This only happened yesterday, so we don't know much, like why this individual was targeted or who the likely culprits (you know there was more than one cowardly lowlife involved; it takes a gaggle of them to equal one real man. And yes, I'll bet they were male) are since they made sure to avoid surveillance cameras. Still, doesn't matter. Nothing, anyone did justifies hanging a noose on his door; it's a terror tactic no matter who the subject is though it's worse for blacks given our history.

The question is the proper response. There are those, black and not, who will say ignore it and rob it of its power. I tried that on for awhile, but, nah. A noose mean something whether you ignore it or not and they affect those around you even if you've got it in you to simply toss it in the trash. Yesterday's hastily organized demonstration is a great start. Here's hoping it grows and grows, with stalwart university support. Unlike Jena, this is a protest I'd inconvenience myself to attend, knowing the little I know right now. Also, I'm thinking: nooses made of something with in-your-face-*&^hole symbolism hanging from every campus door and a sizeable reward for information leading to the capture of these morons.

There's no doubt that nooses are more a reflection of some whites' sense of waning superiority in the racial hierarchy than of actual threat (without knowing more) but then so can rape and sexual harassment be. The bastards have to be locked back in their cages.

Republicans Go Green on CNBC

| Wed Oct. 10, 2007 10:30 AM EDT

republican_debate250x200.jpg

There was a surprise winner at yesterday's Republican presidential debate in Dearborn, Michigan: the environment. The candidates — joined for the first time by Law and Order star Fred Thompson — came out nearly universally in favor of increased research on renewables and a decreased dependence of foreign oil. But their motivations weren't of a Save-the-Whales strain.

"This is a matter of national security," said Rudy Giuliani. "You've got to support all the alternatives. Hydroelectric power, solar power, wind power, conservation — we have to support all of these things. We've got to support them in a positive way. And this is an area in which the federal government, the president has to treat this like putting a man on the moon." And just in case you forgot, he added, "It is a matter of national security."

And while Sam Brownback made it clear he would drill for oil in Alaska and off the coast of basically every American state if it meant the United States imported less oil from the Middle East, he also challenged the automakers who had welcomed the candidates to the Detroit area. "We've got to get more electricity involved in our car fleet," he said. "They've got hybrid cars; they've got flex fuel cars. I think that's a big part of the answer. I'd like to see us move forward with getting those first 20 to 30 miles off of electricity that you plug into at night."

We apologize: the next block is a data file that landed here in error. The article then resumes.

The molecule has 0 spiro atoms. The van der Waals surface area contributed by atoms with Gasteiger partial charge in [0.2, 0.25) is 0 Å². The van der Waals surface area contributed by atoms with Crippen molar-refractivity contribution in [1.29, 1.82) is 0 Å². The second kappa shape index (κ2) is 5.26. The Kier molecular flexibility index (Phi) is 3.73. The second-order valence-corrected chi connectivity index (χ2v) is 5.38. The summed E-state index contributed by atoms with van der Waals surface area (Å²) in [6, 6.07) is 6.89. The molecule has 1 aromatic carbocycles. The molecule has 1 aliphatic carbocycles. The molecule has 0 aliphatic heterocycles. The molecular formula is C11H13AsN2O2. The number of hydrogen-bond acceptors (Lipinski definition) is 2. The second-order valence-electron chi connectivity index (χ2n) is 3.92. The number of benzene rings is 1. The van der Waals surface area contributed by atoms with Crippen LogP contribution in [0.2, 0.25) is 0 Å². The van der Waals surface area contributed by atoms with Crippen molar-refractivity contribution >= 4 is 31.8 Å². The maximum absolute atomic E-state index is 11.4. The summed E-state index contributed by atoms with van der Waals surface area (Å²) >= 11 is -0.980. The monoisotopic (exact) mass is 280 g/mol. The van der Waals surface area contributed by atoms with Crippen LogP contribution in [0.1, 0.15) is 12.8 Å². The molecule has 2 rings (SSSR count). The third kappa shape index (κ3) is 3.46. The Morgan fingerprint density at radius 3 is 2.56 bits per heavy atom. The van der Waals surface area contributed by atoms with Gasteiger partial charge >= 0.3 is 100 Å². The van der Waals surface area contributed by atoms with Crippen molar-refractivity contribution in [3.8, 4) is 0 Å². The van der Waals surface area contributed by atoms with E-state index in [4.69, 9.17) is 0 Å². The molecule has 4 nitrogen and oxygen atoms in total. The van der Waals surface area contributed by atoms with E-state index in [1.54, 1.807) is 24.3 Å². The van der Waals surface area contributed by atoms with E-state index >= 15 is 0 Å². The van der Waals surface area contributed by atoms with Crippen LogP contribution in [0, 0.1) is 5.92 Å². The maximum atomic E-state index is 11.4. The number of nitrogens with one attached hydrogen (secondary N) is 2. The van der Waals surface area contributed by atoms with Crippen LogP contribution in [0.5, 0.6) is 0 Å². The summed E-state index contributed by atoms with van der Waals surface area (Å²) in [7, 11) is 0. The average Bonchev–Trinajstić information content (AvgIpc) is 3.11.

When asked if oil companies should use their record profits to fund renewables research, John McCain sounded just a little like Al Gore. "I would not require them to, but I think that public pressure and a lot of other things [might cause them to do so voluntarily]. Including a national security requirement that we reduce and eliminate our dependence on foreign oil and [that] we stop the contamination of our atmosphere." Climate change, he said, "is real and is taking place."

But no matter how green-friendly the field got, they couldn't separate their rhetoric from the overly-simplistic black-and-white nature of their foreign policy vision. Governor Mike Huckabee, for example, expressed frustration with the slow pace of renewables development ("We keep talking about 15-, 20-, 30-year plans; that's nonsense. If we don't start saying we'll do this within a decade, we're never, ever going to get there.") but then drowned it out with the sound of rattling sabers. "We're in a race for our lives against people who want to kill us," he said. "And a lot of the reasons that we are entangled in the Middle East is because our money buys their oil, that money ends up coming back to us in the way of Islamo-fascism terrorists."

But liberals and environmentalists may just abide the tough talk of Huckabee and his Republican brethren, because the end result is one they can embrace. Said Huckabee, when he closed his thoughts on the subject, "Everything is on the table: nuclear, biofuels, ethanol, wind, solar — any and everything this country can produce."

(Transcript of the debate available through the Wall Street Journal.)